Explore the remote archipelago of Franz Josef Land

Franz Josef Land, Svalbard by Christopher Michel, Wikimedia CommonsThere are areas of Franz Josef Land where no man has ever set foot © Christopher Michel, Wikimedia Commons

Taking an organised tour to Franz Josef Land has a touch of the pioneer spirit about it – especially as the archipelago was closed to visitors for roughly 60 years. There are places here where no man has ever set foot, even to this day. It is probably one of the best places for seeing big mammals – polar bear, walruses and also some whale species. As for the landscape, this is a place for minimalists, being mostly dominated by ice on land and sea. Icebergs are bigger here on average than in Svalbard. Where land is free of ice, it often forms stark contrasts – with some spectacular rock faces and natural rock sculptures, and with surprising demonstrations of how life can adapt to these harsh conditions, including some astonishingly vivid colours displayed by some of the flowers and lichens. For enthusiasts of polar history, Franz Josef Land is a must due to the well-preserved remains from the pioneer days of Jackson, Nansen, Wellman, the Duke of Abruzzi, Ziegler, Sedov, and so on. And then there is the challenge of possibly getting to the northernmost land point of Eurasia at 81°52’N – assuming the ice permits, of course.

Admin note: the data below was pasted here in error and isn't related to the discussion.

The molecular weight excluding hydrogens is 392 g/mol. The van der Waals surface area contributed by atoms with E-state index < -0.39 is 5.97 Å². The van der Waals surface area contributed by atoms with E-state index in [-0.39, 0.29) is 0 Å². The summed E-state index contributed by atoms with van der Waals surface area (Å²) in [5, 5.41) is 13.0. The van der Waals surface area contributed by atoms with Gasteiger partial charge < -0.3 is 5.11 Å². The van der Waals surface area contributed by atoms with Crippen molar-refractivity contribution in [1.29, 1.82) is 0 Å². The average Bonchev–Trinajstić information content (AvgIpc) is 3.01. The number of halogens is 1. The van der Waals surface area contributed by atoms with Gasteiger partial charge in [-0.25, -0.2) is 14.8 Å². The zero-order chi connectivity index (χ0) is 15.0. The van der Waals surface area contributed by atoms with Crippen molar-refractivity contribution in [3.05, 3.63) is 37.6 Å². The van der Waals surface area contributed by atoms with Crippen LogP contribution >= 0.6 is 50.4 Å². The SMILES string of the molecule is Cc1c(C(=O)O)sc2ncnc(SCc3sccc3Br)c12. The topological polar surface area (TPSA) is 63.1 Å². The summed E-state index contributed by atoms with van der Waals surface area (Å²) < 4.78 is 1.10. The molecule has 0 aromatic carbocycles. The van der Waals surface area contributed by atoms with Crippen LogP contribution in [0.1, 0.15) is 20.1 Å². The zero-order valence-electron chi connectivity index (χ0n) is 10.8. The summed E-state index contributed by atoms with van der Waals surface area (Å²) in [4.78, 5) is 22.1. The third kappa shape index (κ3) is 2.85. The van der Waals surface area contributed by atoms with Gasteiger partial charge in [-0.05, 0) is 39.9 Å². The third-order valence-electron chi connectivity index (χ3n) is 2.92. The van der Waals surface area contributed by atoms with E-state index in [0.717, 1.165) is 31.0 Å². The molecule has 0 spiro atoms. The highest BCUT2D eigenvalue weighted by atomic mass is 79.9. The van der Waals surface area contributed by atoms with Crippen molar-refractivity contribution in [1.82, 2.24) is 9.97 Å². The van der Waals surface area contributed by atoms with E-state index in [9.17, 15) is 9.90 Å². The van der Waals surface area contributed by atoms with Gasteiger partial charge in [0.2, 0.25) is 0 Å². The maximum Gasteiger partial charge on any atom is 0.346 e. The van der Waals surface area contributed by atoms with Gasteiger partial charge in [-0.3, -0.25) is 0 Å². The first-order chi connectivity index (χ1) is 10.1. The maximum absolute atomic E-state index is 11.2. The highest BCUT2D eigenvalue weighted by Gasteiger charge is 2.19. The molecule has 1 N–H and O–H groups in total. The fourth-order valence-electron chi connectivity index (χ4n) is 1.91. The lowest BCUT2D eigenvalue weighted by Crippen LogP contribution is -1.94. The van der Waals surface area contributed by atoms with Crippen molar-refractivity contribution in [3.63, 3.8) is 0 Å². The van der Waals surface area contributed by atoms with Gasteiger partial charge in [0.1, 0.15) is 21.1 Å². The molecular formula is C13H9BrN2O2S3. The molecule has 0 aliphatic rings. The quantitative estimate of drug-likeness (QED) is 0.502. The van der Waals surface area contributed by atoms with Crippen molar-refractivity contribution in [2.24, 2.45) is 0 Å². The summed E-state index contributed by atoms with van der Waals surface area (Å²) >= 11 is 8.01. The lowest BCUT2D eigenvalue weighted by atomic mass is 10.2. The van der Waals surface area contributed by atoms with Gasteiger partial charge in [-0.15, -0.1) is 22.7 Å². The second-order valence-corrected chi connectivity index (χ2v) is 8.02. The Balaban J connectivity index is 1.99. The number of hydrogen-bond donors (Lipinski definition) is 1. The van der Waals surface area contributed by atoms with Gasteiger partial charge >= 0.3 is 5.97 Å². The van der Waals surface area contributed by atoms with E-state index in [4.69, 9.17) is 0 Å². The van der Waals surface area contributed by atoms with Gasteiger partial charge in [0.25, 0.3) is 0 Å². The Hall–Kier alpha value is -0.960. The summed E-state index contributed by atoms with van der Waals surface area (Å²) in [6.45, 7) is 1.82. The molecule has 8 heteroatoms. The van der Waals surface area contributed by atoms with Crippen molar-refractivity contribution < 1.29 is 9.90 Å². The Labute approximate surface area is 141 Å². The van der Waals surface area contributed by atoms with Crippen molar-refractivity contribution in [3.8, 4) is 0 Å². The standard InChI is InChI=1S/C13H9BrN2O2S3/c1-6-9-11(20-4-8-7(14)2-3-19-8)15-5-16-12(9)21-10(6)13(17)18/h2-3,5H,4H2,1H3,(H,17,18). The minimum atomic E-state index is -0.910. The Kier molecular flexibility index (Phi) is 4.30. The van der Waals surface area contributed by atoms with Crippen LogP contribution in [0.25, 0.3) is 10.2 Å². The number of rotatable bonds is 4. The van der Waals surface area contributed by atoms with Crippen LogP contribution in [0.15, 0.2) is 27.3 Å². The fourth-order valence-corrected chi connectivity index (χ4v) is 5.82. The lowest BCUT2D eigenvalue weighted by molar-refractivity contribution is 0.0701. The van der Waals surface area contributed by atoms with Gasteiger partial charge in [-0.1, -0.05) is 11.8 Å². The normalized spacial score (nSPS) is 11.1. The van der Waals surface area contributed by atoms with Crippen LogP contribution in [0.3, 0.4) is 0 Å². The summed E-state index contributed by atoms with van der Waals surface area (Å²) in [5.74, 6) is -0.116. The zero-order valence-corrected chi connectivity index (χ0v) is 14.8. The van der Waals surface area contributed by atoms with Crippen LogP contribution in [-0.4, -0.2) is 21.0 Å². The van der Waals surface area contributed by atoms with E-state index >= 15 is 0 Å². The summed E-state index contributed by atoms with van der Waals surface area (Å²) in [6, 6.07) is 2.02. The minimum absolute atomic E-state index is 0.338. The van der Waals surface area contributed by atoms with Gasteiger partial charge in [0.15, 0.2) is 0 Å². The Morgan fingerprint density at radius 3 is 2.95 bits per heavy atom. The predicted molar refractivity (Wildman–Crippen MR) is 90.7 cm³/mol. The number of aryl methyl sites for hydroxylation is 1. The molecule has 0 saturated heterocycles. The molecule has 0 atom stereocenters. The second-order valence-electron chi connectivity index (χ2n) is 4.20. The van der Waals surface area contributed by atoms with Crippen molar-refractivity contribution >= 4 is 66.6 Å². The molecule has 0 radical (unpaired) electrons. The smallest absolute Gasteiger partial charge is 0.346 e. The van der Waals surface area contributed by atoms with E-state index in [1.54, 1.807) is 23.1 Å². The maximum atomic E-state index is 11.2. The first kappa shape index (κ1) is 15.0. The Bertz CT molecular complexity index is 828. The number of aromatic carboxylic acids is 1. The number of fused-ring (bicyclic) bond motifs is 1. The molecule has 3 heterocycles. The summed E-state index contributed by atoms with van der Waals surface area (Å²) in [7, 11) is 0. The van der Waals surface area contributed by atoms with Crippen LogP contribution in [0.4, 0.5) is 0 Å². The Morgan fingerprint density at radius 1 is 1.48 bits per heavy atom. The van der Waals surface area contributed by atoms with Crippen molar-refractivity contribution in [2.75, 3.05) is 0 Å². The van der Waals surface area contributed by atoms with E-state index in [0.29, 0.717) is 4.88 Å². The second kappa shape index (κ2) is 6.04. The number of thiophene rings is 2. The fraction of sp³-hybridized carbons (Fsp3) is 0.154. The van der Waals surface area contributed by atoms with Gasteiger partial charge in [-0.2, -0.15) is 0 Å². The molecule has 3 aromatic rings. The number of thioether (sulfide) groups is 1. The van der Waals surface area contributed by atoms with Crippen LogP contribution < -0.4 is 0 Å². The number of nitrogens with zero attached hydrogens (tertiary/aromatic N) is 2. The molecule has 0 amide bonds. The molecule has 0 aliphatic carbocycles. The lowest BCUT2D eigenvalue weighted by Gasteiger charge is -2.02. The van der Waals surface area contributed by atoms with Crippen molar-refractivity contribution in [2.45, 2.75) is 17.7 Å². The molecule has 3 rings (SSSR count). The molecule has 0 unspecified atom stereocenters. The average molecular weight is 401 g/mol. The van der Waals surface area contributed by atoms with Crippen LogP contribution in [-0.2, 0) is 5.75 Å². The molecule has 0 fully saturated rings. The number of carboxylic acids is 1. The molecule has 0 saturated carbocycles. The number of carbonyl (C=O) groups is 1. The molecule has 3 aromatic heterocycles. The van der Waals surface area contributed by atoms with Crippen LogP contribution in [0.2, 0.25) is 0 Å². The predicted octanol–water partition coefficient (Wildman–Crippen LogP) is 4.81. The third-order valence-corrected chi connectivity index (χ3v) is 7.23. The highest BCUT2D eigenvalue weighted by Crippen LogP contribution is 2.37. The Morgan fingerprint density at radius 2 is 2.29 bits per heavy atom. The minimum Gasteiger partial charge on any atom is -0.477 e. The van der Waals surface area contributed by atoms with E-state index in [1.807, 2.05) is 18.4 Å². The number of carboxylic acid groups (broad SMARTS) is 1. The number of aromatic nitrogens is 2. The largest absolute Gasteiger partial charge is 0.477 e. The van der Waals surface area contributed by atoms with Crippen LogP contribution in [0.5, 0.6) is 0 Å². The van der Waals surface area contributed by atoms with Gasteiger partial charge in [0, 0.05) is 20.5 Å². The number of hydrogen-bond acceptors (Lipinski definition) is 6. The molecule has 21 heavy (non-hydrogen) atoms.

Experience the polar night

Polar night, Svalbard by PaterMcFly, Wikimedia CommonsThe polar night can be a special experience © PaterMcFly, Wikimedia Commons

Technically, the polar night begins in Longyearbyen in late October and lasts until the second part of February. However, the polar nights that feel the most special – when it is true night all around the clock, a phenomenon that only occurs this far north – can be experienced from mid-December to the beginning of January. This is quite a contrast to northern Scandinavia, where although the sun may not technically rise for days or even weeks at a time, there is still always some light at midday, even around 21 December. For 24 hours of true night, you have to travel as far north as Svalbard; you may even be lucky enough to see the northern lights in the middle of the day since it is sufficiently dark. With a clear sky though, even the stars can provide enough light in this clean air for easy hikes over the snow-covered tundra – it is quite surprising what can be seen at night, once one’s eyes have adapted to it. The moon, too, can be rather special – if it is close to full, it stays above the horizon most of the day and casts a magic and surprisingly strong white light on everything. 


Inspired to visit Svalbard? Check out our guide for more information: